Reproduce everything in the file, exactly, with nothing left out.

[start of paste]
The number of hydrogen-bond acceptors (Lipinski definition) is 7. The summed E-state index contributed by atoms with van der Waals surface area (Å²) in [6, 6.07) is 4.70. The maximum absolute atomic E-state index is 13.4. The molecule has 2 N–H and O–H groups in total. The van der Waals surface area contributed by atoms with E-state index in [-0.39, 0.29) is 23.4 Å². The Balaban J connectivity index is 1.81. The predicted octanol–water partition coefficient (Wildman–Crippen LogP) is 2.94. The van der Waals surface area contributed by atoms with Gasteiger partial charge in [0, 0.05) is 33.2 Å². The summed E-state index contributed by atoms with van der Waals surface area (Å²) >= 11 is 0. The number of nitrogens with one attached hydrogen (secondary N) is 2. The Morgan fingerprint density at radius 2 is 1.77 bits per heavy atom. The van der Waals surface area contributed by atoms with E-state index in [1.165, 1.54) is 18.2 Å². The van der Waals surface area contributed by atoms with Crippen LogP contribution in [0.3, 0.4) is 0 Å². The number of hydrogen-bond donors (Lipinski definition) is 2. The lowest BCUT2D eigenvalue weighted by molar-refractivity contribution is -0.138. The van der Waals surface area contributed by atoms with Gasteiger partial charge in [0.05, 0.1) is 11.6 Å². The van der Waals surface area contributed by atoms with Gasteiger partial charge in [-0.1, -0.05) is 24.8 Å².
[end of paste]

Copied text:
The number of hydrogen-bond acceptors (Lipinski definition) is 7. The summed E-state index contributed by atoms with van der Waals surface area (Å²) in [6, 6.07) is 4.70. The maximum absolute atomic E-state index is 13.4. The molecule has 2 N–H and O–H groups in total. The van der Waals surface area contributed by atoms with E-state index in [-0.39, 0.29) is 23.4 Å². The Balaban J connectivity index is 1.81. The predicted octanol–water partition coefficient (Wildman–Crippen LogP) is 2.94. The van der Waals surface area contributed by atoms with Gasteiger partial charge in [0, 0.05) is 33.2 Å². The summed E-state index contributed by atoms with van der Waals surface area (Å²) >= 11 is 0. The number of nitrogens with one attached hydrogen (secondary N) is 2. The Morgan fingerprint density at radius 2 is 1.77 bits per heavy atom. The van der Waals surface area contributed by atoms with E-state index in [1.165, 1.54) is 18.2 Å². The van der Waals surface area contributed by atoms with Crippen LogP contribution in [0.3, 0.4) is 0 Å². The number of hydrogen-bond donors (Lipinski definition) is 2. The lowest BCUT2D eigenvalue weighted by molar-refractivity contribution is -0.138. The van der Waals surface area contributed by atoms with Gasteiger partial charge in [0.05, 0.1) is 11.6 Å². The van der Waals surface area contributed by atoms with Gasteiger partial charge in [-0.1, -0.05) is 24.8 Å².